‘The paintings are a resting place for people to see a reflection of themselves that is not in resistance or contention. It’s just a black person being a person.’—Amy Sherald
On the occasion of her first exhibition with the gallery, we visited Amy Sherald in her studio as she put finishing touches on eight new paintings, and through discussion, contextualized her work within the tradition of American portraiture. She is joined in the film by Erin Christovale, Associate Curator at the Hammer Museum, Antwaun Sargent, Writer & Critic, and Jessica Bell Brown, Independent Curator & Art Historian, who provided further insights on Sherald’s practice.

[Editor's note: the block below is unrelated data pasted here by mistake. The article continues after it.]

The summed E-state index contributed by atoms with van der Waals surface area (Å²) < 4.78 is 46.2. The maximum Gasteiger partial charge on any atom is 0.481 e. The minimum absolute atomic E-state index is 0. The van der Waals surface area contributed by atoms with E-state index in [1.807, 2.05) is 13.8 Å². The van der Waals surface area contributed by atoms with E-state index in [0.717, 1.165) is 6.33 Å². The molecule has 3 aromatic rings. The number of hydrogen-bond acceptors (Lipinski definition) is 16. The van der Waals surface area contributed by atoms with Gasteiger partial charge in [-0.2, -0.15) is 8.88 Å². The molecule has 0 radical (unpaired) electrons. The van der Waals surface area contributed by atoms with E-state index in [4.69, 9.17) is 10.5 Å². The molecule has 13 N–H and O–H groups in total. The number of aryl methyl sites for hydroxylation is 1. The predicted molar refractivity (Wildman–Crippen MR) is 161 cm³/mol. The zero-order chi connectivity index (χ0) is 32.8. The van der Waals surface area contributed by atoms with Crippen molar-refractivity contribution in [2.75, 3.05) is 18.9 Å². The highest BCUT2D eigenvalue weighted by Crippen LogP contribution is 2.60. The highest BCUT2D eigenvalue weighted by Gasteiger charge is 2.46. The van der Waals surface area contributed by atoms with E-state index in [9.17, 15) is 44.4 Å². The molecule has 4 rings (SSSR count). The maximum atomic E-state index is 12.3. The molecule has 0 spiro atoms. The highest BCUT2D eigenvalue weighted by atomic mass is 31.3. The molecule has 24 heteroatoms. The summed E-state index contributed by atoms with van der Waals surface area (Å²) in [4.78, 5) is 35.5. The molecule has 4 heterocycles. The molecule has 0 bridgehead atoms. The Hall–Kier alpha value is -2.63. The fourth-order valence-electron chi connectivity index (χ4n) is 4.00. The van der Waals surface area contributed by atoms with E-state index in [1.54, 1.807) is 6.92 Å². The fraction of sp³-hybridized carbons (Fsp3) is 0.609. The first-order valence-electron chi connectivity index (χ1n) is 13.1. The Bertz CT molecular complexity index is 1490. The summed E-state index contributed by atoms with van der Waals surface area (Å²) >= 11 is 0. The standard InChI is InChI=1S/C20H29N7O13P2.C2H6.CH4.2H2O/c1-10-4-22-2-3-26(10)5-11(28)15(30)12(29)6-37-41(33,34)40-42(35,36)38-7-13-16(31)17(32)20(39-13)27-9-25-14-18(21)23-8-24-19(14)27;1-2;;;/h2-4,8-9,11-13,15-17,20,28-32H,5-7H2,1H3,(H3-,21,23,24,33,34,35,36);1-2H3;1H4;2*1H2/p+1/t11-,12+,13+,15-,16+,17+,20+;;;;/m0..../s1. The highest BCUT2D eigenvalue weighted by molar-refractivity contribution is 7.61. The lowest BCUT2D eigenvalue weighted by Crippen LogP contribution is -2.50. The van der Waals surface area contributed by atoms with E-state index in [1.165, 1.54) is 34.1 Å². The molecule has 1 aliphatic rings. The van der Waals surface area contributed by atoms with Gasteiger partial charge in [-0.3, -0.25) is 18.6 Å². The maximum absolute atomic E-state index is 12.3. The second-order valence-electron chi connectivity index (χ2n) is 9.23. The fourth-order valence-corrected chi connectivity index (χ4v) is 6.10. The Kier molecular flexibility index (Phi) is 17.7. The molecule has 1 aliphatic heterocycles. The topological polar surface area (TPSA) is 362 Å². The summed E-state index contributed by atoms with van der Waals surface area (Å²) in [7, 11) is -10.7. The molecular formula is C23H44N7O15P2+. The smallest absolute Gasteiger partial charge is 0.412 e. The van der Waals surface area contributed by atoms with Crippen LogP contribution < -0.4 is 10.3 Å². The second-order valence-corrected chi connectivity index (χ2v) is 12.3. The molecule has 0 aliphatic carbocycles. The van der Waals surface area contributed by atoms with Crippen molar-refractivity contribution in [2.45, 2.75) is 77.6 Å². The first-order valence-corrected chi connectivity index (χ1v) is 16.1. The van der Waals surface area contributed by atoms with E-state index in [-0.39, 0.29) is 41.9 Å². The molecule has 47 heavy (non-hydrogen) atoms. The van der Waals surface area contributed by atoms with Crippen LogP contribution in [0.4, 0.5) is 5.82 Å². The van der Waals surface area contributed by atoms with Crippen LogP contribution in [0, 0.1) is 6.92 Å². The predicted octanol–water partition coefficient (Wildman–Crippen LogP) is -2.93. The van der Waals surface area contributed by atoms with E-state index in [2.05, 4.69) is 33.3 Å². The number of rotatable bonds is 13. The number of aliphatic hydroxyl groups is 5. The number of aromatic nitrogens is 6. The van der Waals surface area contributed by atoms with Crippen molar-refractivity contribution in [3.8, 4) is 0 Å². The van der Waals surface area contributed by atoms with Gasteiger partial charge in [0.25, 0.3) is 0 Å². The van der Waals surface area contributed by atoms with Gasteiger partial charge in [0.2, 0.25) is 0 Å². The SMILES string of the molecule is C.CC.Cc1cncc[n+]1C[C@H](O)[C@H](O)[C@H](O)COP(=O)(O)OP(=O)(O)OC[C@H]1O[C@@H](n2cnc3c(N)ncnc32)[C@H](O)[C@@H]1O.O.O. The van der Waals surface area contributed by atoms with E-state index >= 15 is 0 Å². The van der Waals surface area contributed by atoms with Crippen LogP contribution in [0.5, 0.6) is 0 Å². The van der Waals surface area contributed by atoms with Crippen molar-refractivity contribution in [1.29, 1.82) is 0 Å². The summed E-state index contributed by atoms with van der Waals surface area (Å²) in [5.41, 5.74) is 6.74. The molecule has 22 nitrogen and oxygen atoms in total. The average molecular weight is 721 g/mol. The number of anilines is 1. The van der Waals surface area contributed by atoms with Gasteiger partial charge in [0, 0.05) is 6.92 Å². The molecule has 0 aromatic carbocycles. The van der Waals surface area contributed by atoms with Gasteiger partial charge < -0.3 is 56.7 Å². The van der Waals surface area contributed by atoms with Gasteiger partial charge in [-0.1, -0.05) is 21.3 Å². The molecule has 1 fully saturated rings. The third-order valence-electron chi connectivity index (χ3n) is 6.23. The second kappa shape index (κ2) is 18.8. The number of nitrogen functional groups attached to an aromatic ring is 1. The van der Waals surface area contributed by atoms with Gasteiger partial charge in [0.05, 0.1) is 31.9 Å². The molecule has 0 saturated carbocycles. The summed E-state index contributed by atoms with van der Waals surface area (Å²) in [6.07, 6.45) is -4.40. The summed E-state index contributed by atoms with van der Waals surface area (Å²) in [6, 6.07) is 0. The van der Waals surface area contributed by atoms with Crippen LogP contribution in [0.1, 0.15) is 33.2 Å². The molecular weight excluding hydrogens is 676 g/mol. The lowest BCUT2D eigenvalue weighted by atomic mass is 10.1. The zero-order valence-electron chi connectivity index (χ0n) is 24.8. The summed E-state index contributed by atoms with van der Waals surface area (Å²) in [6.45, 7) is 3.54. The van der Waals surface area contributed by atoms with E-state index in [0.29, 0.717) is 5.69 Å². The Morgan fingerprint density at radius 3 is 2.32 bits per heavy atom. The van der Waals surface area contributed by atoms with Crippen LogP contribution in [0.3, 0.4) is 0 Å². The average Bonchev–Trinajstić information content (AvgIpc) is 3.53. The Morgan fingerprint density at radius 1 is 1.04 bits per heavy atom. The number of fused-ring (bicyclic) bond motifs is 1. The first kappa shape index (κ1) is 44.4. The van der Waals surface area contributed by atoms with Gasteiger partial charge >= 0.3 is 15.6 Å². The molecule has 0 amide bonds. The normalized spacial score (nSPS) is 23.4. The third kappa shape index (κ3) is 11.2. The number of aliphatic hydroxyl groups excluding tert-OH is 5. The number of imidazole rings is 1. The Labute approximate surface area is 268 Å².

These paintings are created from carefully composed photographs of subjects Sherald finds in her everyday life. We take a deeper look at the artist’s process of transforming these images into paintings that become less about the subject, and more about the new archetype Sherald wants to create. ‘These people have let go of that idea of being watched,’ says Sherald. ‘They’re there to meet your gaze in a different way. And it’s a critique on historical black representation, whether it be in photography or painting.’ Sherald’s new paintings invite viewers to reconsider commonly accepted notions of race and representation. The New Yorker’s Peter Schjeldahl wrote, ‘she activates the double function of portraiture as the recognition of a worldly identity and, in the best instances, the surprise of an evident inner life. Race applies as a condition and a cause for resetting the mainstream of Western art.’ – ‘Amy Sherald. the heart of the matter…’ is on view at Hauser & Wirth New York, 22nd Street through 26 October 2019.